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Thread: Wet plate on Astronomy Picture of the Day

  1. #1
    8x20 8x10 John Jarosz's Avatar
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    Wet plate on Astronomy Picture of the Day

    Today on APOD they feature the moon taken with wet plate

    https://apod.nasa.gov/apod/ap210102.html

  2. #2
    Tin Can's Avatar
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    Re: Wet plate on Astronomy Picture of the Day

    Like!



    Quote Originally Posted by John Jarosz View Post
    Today on APOD they feature the moon taken with wet plate

    https://apod.nasa.gov/apod/ap210102.html
    2022

  3. #3
    Vaughn's Avatar
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    Re: Wet plate on Astronomy Picture of the Day

    Linda Conner had access to some of the glass plate negatives from the Lick Obsevatory. She made some excellent POP images from them.

    https://library.stanford.edu/blogs/s...ts-photography
    "Landscapes exist in the material world yet soar in the realms of the spirit..." Tsung Ping, 5th Century China

  4. #4
    ic-racer's Avatar
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    Re: Wet plate on Astronomy Picture of the Day

    Not sure I understand. Even in one second the moon is pretty blurred. How would that image be made with an 8x10 camera?

  5. #5
    Joe O'Hara's Avatar
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    Re: Wet plate on Astronomy Picture of the Day

    Telescope with a tracking motor. With the right telescope mount, only one axis of rotation is needed.
    Where are we going?
    And why are we in this handbasket?


    www.josephoharaphotography.com

  6. #6

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    Re: Wet plate on Astronomy Picture of the Day

    Wetplate was used for astronomy for many decades, even after film. But this part of the caption has me scratching my head, what are "modern chemicals?" "This modern version of a wet-plate collodion image celebrates lunar photography's early days, reproducing the process using modern chemicals to coat a glass plate "

  7. #7

    August 21,2017 total solar eclipse on wet plate

    Click image for larger version. 

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    This is a series of wet plate images I made in Oregon during the total eclipse. I custom made the camera using a 47.5 Red Dot Artar and used a half plate holder.

    I was in a serious car accident that left me with a broken arm, 13 broken ribs and a pulverized heel only 5 months before the eclipse but managed to build the equipment I needed and get it to Salem Oregon in time. I made 6 images with the exposure at f/128 for 1/10 second. It would have been better to have opened the lens and shoot faster but the shutter was acting up and I ended up just capping the lens. At one point I had a plate soaking in the silver nitrate for the next shot while I was exposing the first shot. I didn't want to be stuck in my darkbox and miss the big event outside so I held off developing as long as possible.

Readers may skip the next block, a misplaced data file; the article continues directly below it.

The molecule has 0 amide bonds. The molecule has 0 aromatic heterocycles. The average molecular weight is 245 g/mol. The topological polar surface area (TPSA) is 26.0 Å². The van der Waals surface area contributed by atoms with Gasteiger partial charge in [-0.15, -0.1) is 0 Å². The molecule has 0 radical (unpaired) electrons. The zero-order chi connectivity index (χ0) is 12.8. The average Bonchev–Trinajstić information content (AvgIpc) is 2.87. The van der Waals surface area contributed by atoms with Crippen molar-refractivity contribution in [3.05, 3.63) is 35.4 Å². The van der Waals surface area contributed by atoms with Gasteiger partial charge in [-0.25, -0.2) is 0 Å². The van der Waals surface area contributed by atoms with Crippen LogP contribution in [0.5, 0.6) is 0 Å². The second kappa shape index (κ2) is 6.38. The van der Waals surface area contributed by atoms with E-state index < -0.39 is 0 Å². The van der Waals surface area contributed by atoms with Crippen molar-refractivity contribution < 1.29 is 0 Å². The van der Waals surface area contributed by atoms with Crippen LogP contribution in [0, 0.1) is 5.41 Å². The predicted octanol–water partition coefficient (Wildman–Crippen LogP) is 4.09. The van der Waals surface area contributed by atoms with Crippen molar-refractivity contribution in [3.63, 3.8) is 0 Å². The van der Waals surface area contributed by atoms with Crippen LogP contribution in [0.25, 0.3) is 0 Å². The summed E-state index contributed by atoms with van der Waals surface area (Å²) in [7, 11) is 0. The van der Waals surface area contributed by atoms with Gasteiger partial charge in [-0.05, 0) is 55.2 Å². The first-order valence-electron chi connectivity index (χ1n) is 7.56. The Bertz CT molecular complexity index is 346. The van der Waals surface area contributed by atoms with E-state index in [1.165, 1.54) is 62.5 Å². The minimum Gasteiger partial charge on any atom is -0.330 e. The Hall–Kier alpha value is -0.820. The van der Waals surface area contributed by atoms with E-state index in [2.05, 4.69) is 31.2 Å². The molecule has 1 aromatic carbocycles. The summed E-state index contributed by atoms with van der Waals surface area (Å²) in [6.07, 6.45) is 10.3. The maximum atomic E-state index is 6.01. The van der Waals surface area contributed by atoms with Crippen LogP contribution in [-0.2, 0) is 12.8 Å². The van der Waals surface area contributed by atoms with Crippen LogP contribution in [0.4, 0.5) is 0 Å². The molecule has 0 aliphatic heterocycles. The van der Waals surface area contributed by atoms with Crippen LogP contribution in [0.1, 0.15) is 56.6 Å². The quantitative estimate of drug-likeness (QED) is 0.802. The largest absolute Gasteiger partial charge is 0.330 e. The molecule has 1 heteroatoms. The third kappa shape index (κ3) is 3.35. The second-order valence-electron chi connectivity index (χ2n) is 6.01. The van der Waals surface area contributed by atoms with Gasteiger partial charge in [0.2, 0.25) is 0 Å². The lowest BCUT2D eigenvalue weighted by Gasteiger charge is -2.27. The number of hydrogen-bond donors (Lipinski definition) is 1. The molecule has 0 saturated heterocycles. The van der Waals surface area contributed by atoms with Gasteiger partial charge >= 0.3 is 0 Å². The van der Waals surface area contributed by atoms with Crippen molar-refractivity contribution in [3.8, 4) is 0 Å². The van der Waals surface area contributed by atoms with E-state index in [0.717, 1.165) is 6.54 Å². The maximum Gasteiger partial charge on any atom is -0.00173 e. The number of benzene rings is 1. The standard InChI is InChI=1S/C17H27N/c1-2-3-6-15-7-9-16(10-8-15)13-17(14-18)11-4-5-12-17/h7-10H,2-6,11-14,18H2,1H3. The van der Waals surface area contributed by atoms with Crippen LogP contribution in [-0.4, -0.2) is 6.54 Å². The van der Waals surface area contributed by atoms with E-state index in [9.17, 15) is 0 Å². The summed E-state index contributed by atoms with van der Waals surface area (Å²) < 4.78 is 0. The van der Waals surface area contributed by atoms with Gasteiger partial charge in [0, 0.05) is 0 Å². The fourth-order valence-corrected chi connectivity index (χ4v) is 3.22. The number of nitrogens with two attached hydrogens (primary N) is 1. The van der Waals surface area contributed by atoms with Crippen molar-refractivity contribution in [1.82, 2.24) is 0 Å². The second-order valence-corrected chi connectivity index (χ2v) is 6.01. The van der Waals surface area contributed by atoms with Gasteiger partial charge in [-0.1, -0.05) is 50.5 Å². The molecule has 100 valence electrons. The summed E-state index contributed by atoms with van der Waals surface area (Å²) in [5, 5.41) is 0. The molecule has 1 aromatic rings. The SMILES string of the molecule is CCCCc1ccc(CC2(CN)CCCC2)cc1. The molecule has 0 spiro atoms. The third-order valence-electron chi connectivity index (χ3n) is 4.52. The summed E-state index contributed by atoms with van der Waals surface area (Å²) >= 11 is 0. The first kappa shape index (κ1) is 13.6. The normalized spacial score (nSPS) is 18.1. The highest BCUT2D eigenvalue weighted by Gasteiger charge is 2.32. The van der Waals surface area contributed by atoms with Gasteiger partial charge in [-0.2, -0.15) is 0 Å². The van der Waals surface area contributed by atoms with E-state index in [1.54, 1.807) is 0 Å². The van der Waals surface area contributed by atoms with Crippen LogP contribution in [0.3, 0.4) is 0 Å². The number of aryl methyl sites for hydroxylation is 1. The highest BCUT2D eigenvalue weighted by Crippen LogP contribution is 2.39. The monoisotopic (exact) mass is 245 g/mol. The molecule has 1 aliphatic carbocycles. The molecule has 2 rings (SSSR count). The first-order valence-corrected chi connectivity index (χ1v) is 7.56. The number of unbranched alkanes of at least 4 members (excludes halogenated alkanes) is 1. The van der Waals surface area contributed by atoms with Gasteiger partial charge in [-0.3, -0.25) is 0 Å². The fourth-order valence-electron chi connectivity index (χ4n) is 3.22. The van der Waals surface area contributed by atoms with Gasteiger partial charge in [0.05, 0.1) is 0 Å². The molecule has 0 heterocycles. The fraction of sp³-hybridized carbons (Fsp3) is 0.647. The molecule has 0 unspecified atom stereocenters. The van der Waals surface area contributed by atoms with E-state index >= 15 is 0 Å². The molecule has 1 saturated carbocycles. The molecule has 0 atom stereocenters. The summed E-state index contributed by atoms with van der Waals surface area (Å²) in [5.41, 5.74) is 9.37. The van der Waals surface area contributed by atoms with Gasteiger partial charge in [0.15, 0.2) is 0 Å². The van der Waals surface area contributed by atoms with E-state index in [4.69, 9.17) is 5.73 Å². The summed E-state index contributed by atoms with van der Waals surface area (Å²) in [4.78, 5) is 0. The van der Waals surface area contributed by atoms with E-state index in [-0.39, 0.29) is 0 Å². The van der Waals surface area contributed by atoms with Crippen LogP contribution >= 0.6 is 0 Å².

De La Rue did a better job in 1860 but he had a crew helping him shoot the 40 8x10 plates that were made. I hope to do the same in 2024. The ether fumes in the collodion helped ease the pain in my broken leg. It was a fun project.

  8. #8

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    Re: Wet plate on Astronomy Picture of the Day

    Wow! What scope mount did y'all use to facilitate tracking? I'm initially assuming the 8x10 camera is stationary. I recall seeing a mount on the Stellafane website where the axis corresponding to the north/south angle was rotating a mirror to get a bit of sunlight into a shed for observation and the remainder of the equipment or observer stays stationary. That's not common gear these days. Most scopes if they track at all (my 2 Dobsonians don't (yet!)), they move the eyepiece which means you have to drag the camera around while tracking. Adding an 8x10 to either of my scopes would mess up the balance, badly.

  9. #9
    http://www.spiritsofsilver.com tgtaylor's Avatar
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    Re: Wet plate on Astronomy Picture of the Day

    You can piggyback off a telescope if the mounts motor is strong enough to carry both the OTA and camera while remaining balanced. I can piggyback a 35mm SLR with 300mm lens on my Meade 10" SCT and probably the P645NII with 400mm lens and 2x tele-extender. Check your mounts weight specifications beforehand. With the appropriate adapted you can also shoot prime focus using the telescope as your lens. On my scope that is equivalent to a 2500mm lens. With the correct adapter you can also shoot high power close-ups via eyepiece projection. For medium format photography through the telescope you will need the appropriate adapters and a scope with a 4" focuser (http://www.company7.com/astrophy/ref...3.5%20degrees..

    A relatively inexpensive option, which would be necessary for 8x10, is a dedicated mount to drive just the camera such as this mount which can handle a 22lb payload: https://www.bhphotovideo.com/c/produ...71872ff1eafe1b

  10. #10
    William Whitaker's Avatar
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    Re: Wet plate on Astronomy Picture of the Day

    Perhaps a "barn door tracker" to support an 8x10?

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